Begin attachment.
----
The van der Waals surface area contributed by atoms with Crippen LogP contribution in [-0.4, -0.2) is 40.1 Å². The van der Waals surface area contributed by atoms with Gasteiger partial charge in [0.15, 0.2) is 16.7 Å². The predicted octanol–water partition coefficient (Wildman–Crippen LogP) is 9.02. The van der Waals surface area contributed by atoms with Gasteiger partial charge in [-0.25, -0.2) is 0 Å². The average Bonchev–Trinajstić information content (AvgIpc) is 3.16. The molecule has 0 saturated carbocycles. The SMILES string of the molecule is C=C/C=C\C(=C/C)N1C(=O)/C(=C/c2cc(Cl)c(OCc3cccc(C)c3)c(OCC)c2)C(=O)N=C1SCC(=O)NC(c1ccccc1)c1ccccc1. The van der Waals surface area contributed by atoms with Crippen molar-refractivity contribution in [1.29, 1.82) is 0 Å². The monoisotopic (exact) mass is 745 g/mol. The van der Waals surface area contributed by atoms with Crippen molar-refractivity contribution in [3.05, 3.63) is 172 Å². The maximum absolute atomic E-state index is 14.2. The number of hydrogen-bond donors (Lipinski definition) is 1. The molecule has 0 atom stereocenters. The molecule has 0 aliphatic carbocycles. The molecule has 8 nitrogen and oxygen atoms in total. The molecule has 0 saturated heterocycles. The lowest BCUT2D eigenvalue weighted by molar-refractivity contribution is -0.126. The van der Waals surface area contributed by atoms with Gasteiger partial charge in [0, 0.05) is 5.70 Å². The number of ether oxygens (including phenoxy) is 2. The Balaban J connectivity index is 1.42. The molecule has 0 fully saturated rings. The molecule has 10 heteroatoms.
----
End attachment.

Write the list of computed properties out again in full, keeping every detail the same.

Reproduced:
The van der Waals surface area contributed by atoms with Crippen LogP contribution in [-0.4, -0.2) is 40.1 Å². The van der Waals surface area contributed by atoms with Gasteiger partial charge in [0.15, 0.2) is 16.7 Å². The predicted octanol–water partition coefficient (Wildman–Crippen LogP) is 9.02. The van der Waals surface area contributed by atoms with Gasteiger partial charge in [-0.25, -0.2) is 0 Å². The average Bonchev–Trinajstić information content (AvgIpc) is 3.16. The molecule has 0 saturated carbocycles. The SMILES string of the molecule is C=C/C=C\C(=C/C)N1C(=O)/C(=C/c2cc(Cl)c(OCc3cccc(C)c3)c(OCC)c2)C(=O)N=C1SCC(=O)NC(c1ccccc1)c1ccccc1. The van der Waals surface area contributed by atoms with Crippen molar-refractivity contribution in [1.29, 1.82) is 0 Å². The monoisotopic (exact) mass is 745 g/mol. The van der Waals surface area contributed by atoms with Crippen molar-refractivity contribution in [3.05, 3.63) is 172 Å². The maximum absolute atomic E-state index is 14.2. The number of hydrogen-bond donors (Lipinski definition) is 1. The molecule has 0 atom stereocenters. The molecule has 0 aliphatic carbocycles. The molecule has 8 nitrogen and oxygen atoms in total. The molecule has 0 saturated heterocycles. The lowest BCUT2D eigenvalue weighted by molar-refractivity contribution is -0.126. The van der Waals surface area contributed by atoms with Gasteiger partial charge in [0, 0.05) is 5.70 Å². The number of ether oxygens (including phenoxy) is 2. The Balaban J connectivity index is 1.42. The molecule has 0 fully saturated rings. The molecule has 10 heteroatoms.